Ten days after a Florida-based corrections firm was awarded the contract to take over the Augusta YDC, the company gave a job to one of the committee members who evaluated its winning bid.
Juvenile Justice Department spokeswoman Jaci Vickers verified that Robert Lanier served as a technical consultant, on a contract basis, in judging proposals by companies that sought the lucrative five-year job of operating the Augusta Youth Development Campus, a boys' detention center in south Augusta that houses the state's mentally ill and mentally troubled juvenile offenders.
Youth Services International's juvenile division senior vice president, Jesse Williams, would neither confirm nor deny that the company has hired Mr. Lanier, but a worker at the Paulding Regional Youth Detention Center in Dallas, Ga., which the company operates, confirmed that Youth Services hired him Dec. 29 as a program administrator.
The contract was awarded Dec. 19, and the company is scheduled to take over Feb. 16. The contract will pay Youth Services $6.8 million per year for 100 beds, with a potential to increase to $8.4 million if 40 more beds are added.
Mr. Lanier did not return messages left for him at the Paulding facility. He once worked for Juvenile Justice as director of the Waycross RYDC and retired from the department in 2000, Ms. Vickers said.
Mr. Lanier was one of five bid evaluators for the Augusta YDC job. The evaluators signed statements attesting that they had no personal interest in any of the proposals, and their committee rules prohibited anyone from participating who had a personal interest in any of the companies.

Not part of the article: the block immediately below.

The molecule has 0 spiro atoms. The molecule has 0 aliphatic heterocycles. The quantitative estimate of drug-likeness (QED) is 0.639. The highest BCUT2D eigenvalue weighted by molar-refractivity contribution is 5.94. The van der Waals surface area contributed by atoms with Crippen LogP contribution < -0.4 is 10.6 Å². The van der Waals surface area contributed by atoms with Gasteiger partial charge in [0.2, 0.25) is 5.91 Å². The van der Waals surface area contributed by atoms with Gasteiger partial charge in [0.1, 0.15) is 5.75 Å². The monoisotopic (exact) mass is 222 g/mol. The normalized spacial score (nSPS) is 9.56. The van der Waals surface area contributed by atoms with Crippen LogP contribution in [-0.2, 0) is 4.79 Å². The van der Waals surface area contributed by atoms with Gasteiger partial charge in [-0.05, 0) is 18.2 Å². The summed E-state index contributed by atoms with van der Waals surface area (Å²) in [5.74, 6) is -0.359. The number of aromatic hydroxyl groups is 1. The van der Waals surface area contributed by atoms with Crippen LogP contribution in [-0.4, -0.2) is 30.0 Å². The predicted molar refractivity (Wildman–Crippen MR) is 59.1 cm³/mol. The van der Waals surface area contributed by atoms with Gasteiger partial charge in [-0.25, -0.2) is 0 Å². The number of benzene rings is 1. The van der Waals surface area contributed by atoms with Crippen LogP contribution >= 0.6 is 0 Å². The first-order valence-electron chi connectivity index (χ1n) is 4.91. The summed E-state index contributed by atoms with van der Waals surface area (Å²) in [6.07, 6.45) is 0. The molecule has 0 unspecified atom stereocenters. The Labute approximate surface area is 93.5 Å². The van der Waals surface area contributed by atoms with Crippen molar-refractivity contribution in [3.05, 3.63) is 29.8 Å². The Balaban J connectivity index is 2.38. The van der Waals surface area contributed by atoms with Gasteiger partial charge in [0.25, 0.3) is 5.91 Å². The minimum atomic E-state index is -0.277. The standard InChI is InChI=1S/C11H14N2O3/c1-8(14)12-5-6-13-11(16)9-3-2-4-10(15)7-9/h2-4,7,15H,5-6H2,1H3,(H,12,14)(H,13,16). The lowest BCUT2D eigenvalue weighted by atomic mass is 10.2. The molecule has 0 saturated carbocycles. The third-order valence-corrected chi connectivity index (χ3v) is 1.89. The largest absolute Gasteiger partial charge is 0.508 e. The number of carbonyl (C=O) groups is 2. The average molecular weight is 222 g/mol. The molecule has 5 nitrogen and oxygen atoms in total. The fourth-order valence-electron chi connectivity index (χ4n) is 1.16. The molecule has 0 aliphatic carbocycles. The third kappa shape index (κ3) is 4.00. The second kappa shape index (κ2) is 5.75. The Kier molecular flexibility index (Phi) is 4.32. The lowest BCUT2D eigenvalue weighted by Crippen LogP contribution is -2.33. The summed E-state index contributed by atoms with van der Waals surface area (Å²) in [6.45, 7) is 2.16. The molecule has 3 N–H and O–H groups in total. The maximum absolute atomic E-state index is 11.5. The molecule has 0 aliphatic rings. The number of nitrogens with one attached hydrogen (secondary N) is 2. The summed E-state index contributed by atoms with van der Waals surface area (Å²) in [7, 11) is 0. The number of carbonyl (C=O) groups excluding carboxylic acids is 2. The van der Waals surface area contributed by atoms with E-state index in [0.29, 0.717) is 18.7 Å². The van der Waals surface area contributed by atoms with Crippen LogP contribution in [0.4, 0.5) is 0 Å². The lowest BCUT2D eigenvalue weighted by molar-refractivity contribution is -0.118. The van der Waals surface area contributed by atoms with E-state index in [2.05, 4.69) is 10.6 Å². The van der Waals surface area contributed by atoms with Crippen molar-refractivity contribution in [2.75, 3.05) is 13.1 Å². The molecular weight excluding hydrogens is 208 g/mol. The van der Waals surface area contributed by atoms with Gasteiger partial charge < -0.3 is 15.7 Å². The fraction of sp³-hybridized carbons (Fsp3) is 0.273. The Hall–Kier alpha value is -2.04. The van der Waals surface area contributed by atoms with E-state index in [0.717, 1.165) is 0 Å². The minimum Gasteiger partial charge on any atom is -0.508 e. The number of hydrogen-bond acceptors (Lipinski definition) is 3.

"Mr. Lanier may have had a relationship with Youth Services International prior to or while participating in the proposal evaluation process," said a letter of protest that current YDC operator Unique Solutions sent to the state Administrative Services Department on Wednesday. The letter says the bid process was flawed and gave the Florida company an inside track.
"Clearly, this issue alone presents a significant conflict of interest and a fatal flaw in the bidding process," the letter said.
Unique Solutions' letter also alleged that Juvenile Justice's acting commissioner, Gregory Maxey, signed the contract with Youth Services a month before it was awarded and that bidders were confused about whether they were bidding on a 100- or 150-bed facility. Youth Services was allowed to submit a separate proposal for 140 beds, which spread out fixed costs and lowered the price per child, while competitors weren't, the company says.
Of the three qualified bids submitted to the state, the evaluation team, which included Mr. Lanier, rated Augusta-based Unique Solutions the best, Youth Services second and Securicor, of Richmond, Va., last.
The final decision was made by Administrative Services, and the Florida company won out on the financial side. Based on 100 beds for high-needs children, Unique Solutions bid $325 per child per day, Securicor bid $223.95 and Youth Services bid $196.50.
Reach Johnny Edwards at (706) 823-3225 or email@example.com.
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